In addition to his passion for strategy Mr. Lloyd George also had a passion for achieving Unity of Command. Quite rightly so. It was essentiaL Everybody wanted it. The real question was not whether we ought to have it, but how we could get it. We have already seen how Mr. Lloyd George tried what was in effect the plan of having a Generalissimo. He next produced a plan for setting up a Supreme Council of War at Versailles. Sir Frederick Maurice points out that the soldiers themselves had long wanted some co-ordinating authority and that he him- self had gone so far as to draft a scheme for a Council. When, therefore, Mr. Lloyd George proposed the Versailles Council, Sir Frederick Maurice was able to present this scheme. But then disagreement arose about the functions and constitution of the Versailles Council. Mr. Lloyd George's idea was that the principal British representative should be independent of the Chief of the Imperial Staff. Most soldiers said at once that this would mean a more divided control than ever. Consultations would involve delay and compromise—fatal things in war. Sir William Robertson, who was Chief of the Imperial Staff at the time, felt so strongly on the subject that he resigned rather than give way.

When the Versailles Council was at last in being Mr. Lloyd George wished it to have control of the strategic reserves, but these reserves never appeared for the simple reason that there were not enough men. The Council did some valuable co- ordinating work, but it did nothing whatever towards attaining Unity of Command. So matters went on until the Germans delivered their terrific attack in March, 1918. In that desperate crisis Lord Milner visited France and Lord Haig proposed that Marshal Foch should be made Generalissimo. Mr. Lloyd George in his alarm jumped at the proposal, and the results were, of course, magnificent. A stranger would find it difficult to believe—though in sober fact it happened—that the political friends of Mr. Lloyd George then declared that at last the Prime Minister had achieved Unity of Command by sheer pertinacity, and in spite of the persistent opposition of the generals, and that he was, in fact, " the man who won the War."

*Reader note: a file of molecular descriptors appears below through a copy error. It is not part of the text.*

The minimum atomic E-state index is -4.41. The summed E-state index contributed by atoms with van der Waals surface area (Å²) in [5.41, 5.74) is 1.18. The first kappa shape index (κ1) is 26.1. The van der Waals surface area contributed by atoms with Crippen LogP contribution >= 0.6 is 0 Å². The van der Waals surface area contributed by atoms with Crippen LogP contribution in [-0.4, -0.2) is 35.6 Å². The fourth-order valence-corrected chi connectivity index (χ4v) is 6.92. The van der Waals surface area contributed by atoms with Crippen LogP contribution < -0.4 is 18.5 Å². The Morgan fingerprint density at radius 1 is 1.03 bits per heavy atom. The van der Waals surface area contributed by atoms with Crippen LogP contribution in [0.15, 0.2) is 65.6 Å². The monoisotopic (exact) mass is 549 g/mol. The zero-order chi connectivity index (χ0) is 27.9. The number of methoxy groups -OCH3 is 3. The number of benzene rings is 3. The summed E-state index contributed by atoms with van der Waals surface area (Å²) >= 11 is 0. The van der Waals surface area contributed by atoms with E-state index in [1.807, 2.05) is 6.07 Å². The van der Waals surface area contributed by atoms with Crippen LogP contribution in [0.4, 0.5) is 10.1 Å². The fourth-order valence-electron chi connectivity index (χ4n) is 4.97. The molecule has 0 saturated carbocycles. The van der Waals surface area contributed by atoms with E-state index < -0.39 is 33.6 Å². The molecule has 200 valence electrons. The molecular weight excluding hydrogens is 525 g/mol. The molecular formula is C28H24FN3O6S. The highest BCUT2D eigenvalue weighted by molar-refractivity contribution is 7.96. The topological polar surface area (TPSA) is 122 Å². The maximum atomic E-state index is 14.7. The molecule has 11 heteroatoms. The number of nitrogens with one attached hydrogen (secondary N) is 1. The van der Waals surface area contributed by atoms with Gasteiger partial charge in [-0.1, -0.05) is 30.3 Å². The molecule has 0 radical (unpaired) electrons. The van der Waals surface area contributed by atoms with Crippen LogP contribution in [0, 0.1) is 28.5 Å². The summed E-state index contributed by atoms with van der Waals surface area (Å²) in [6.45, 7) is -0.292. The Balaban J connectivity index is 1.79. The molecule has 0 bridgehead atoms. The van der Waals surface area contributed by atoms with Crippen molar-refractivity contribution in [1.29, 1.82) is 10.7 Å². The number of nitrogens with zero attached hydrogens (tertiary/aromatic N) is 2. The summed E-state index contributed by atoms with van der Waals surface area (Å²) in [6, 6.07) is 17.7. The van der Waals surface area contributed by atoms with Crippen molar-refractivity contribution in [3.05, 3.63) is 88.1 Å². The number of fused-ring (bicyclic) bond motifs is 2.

In his appendix Sir Frederick Maurice states that having tried in vain to prevail upon Mr. Lloyd George to do him justice with regard to the controversy about the numbers of the British troops in France, he now feels justified in making his case public. His figures are confirmed in a letter by the Duke of Northumberland, who as a Staff Officer had all the facts before him during the War. These figures show that the strength of the British Army was lower on January 1st, 1918, than it was on January let, 1917. Mr. Lloyd George had told the House of Commons the exact opposite. Lord Haig and the War Office had over and over again warned the Government that we could not afford to fritter men away on side-shows in distant parts of the world and that we must be prepared for a certain German onslaught in the spring of 1918. Yet, when the expected crisis had actually arrived—in April, 1918—Mr. Lloyd George said that we had more troops in France than in the previous year. Sir Frederick Maurice felt it his duty after careful thought and without consulting anybody to challenge this statement. Hence his letters to the Press and his resignation. That resignation caused what the French would call an affaire, and when Mr. Lloyd George dealt with it in the House of Commons in May, 1918, he declared that if he had given wrong figures he had done so on the authority of Sir Frederick Maurice's own depart- ment. That looked bad for Sir Frederick Maurice. Sir Frederick tells us, however, that what really happened was this. In April, 1918, when he was temporarily in France, figures as to the British troops in France were suddenly demanded from the Directorate of Military Operations for the purpose of a Parliamentary answer. In the hurry the numbers of the troops serving in Italy were accidentally included. Within a few days the mistake was discovered and Mr. Lloyd George was duly informed. Nevertheless, when he came to deal with Sir Frederick Maurice's resignation, he said nothing about the nature of the mistake and nothing about the unceasing protests he had received from the War Office about the reduction of numbers on the Western Front. The nation was left to draw the inference that Sir Frederick Maurice had rightly suffered for his own incompetence. We do not know how Sir Frederick Maurice's exposition of the facts will impress most readers, but we know that it has left upon us an extremely disagreeable feeling that when the fighting spirit of the politician is aroused in Mr. Lloyd George a sense of what ordinary people call decency is driven out.